Asked if she can imagine living in any other state, she laughed. “I can, and it’s never very nice.”

McAvoy reported from Honolulu.

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    • True. Hawaii has many good people and some decent weather. I do think the high cost of living is stressful, the lack of eligible males with high career aspirations is distressing and the lack of opportunity is disturbing. I prefer the wide open spaces of North Dakota and being rooted in Mandan tribal ways. We share and take care of each other.

  • Going to the beach and snow skiing, posing a higher incident of getting skin cancer. Is that in this article. But, like they say, the big print giveith. And the small print takes it away.

    • yup kind of sad if all one thinks about is money. It’s always the same no new Kakaako development, no rail, etc. There’s so much other important things to worry about then money.

      • leoscott, well being is a frame of mind, a matter of perspective. In prehistoric times, man’s primary concern was safe temporary housing. That taken care of, hunting prey and gathering food took the better part of EVERY day. Man might’ve traded what food he had for temporary housing. His entire day revolved upon survival. Failure to hunt, gather or find housing meant death or being exposed to life’s dangers. There was no state of well-being; tomorrow was uncertain. Survive or die. Now fast forward to 2016. People today earn money EVERY day/40 hours weekly, instead of hunting prey or gathering food. Failure to secure enough work jeopardizes survival. If tomorrow is uncertain, how can anyone provide for himself AND his family when he no longer works? No matter how old you are, a state of well-being is improbable unless you or someone else are caring for all your needs. It doesn’t matter if you live in Hawaii Kai or Mississippi, well-being is a state of mind.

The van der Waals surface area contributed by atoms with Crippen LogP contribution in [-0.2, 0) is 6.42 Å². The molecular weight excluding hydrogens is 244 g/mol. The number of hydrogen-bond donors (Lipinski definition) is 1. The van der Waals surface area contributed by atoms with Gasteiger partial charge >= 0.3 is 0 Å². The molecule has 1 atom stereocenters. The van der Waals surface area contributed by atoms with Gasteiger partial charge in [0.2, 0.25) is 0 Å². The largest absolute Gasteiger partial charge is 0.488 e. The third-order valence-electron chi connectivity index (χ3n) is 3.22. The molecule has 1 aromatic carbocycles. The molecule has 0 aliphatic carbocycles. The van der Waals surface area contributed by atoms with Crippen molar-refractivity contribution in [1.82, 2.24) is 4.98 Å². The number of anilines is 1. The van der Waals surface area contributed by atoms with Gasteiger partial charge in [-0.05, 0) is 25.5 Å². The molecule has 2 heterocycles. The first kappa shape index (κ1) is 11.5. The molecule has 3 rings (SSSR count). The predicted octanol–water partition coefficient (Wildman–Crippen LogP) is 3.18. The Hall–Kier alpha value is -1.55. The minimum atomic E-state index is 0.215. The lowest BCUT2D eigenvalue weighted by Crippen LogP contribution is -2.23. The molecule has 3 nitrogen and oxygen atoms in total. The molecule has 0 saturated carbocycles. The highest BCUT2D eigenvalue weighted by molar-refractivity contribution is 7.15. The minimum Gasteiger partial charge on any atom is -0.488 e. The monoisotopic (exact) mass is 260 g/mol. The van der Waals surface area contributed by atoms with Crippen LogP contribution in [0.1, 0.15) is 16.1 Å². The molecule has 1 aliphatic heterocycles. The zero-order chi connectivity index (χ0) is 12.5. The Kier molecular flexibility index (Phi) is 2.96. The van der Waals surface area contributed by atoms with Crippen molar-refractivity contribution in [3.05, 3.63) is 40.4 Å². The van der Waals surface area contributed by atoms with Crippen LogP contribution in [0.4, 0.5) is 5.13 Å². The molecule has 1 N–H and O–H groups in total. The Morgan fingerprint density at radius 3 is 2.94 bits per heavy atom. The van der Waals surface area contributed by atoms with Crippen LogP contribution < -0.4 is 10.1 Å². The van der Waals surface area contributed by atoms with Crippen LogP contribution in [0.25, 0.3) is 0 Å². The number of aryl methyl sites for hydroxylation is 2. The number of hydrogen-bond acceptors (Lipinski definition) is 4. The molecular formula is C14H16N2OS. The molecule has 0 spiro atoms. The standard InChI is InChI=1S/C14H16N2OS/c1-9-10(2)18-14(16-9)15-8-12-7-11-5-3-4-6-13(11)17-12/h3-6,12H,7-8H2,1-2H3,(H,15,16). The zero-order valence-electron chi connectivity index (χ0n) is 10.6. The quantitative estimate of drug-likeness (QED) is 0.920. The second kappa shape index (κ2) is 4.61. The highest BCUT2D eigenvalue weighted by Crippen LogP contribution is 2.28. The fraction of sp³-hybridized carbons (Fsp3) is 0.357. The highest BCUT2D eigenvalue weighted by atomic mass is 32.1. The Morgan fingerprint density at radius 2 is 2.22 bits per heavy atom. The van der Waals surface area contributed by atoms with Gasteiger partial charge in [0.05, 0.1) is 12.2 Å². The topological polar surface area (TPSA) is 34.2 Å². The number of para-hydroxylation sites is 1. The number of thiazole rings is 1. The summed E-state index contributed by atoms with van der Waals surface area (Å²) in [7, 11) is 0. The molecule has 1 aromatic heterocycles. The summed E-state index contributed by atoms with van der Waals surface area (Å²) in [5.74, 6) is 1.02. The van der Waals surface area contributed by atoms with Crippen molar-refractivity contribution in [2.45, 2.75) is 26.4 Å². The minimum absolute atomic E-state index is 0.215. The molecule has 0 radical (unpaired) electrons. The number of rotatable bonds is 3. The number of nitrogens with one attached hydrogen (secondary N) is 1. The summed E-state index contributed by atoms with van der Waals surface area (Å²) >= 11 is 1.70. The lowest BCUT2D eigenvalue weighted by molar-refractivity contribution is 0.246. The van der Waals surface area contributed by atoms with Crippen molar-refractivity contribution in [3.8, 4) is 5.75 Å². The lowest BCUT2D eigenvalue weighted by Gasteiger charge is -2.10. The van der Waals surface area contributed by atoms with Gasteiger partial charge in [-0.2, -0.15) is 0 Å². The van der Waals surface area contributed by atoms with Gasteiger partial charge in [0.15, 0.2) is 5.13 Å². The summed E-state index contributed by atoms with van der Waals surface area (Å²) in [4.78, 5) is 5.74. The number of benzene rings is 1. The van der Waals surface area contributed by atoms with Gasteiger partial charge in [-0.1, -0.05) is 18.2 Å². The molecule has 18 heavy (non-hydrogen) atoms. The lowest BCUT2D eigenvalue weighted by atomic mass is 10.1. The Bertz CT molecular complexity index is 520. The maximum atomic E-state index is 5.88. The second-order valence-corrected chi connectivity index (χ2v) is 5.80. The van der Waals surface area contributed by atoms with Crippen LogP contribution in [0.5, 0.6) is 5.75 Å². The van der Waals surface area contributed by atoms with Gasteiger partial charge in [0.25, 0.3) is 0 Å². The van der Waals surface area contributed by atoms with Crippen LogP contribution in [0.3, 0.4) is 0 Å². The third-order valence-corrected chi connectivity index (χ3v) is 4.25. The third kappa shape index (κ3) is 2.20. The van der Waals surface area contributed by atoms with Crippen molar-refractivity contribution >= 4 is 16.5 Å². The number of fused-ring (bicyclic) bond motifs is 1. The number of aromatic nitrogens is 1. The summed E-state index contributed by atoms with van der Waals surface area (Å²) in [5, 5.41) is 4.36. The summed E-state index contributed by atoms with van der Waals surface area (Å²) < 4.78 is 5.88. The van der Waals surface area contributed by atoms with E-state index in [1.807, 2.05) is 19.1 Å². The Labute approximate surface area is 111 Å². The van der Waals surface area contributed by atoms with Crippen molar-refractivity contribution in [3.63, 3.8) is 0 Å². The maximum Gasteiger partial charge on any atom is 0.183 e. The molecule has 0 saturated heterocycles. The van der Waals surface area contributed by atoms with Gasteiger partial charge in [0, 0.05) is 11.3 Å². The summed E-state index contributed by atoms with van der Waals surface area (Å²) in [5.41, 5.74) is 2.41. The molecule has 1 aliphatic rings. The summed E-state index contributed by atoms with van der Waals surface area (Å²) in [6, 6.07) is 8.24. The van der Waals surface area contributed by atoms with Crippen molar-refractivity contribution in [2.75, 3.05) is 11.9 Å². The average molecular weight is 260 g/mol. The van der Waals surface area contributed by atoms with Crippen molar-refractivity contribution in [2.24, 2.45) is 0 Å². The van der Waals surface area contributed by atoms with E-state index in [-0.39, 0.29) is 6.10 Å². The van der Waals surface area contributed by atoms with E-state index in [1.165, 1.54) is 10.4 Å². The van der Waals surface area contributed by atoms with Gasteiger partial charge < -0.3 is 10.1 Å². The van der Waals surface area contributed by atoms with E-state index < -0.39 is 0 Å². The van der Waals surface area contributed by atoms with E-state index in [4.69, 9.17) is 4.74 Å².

• It’s just a matter of someone’s opinion as to what they like about the state and not by the survey and it depends on the age group that are being asked the questions. Ask people from every state about the good and bad and if they’re happy with their life, it would be a good place to be. There might be good things about Hawaii and Alaska but than again, many people’s negative issues will outweigh the positive that other people continue to enjoy while living in that particular state. Nah, it’s what everyone’s comfortable with at the state they’re living in that makes it the best place to live and not specifically by the questions posed from an individual.

  • Please define “well being”? An abstract state that defies a coherent definition. One man’s state differs from another depending on many conditions from ideology, ethnicity, economic, intellectual and list goes on. Thus this study seem to be worthless other than to let residents of that state to feel good although their plight may be sad.

  • What all of you Eeyore types are missing is that Hawaii is a good place to live. We chose it 36 years ago and have never regretted leaving Berkeley and LA. (This is a polite invitation to stfu}

  • SA always does this—-report a “negative” to us one day, then follow up within the next couple days with a “positive”. The other day Hawaii was one of the worst places to retire and today Hawaii is one of the best places to own a sense of well-being. The truth?? Hawaii is one of the worst states to live in PERIOD. Government, politicians, judiciary system, cost of living, quality of life, housing, traffic, education, immigrants, taxes, choo-choo to nowhere, pot holes – don’t know about you, but I have NO sense of well-being whatsoever!! Like someone once told me, “people in Hawaii take the easy way out and just “settle”–i.e. just accept things the way they are. How very true her observation was.

    • dyw001, maybe not. Today on, they listed 50 cities with major traffic issues. Places like Philadelphia with 1.5 million commuters, with over 20% having 60+ minutes in traffic. Honolulu was not mentioned. BTW, the extra freeway curb lanes west of Aiea to Waipahu helps greatly.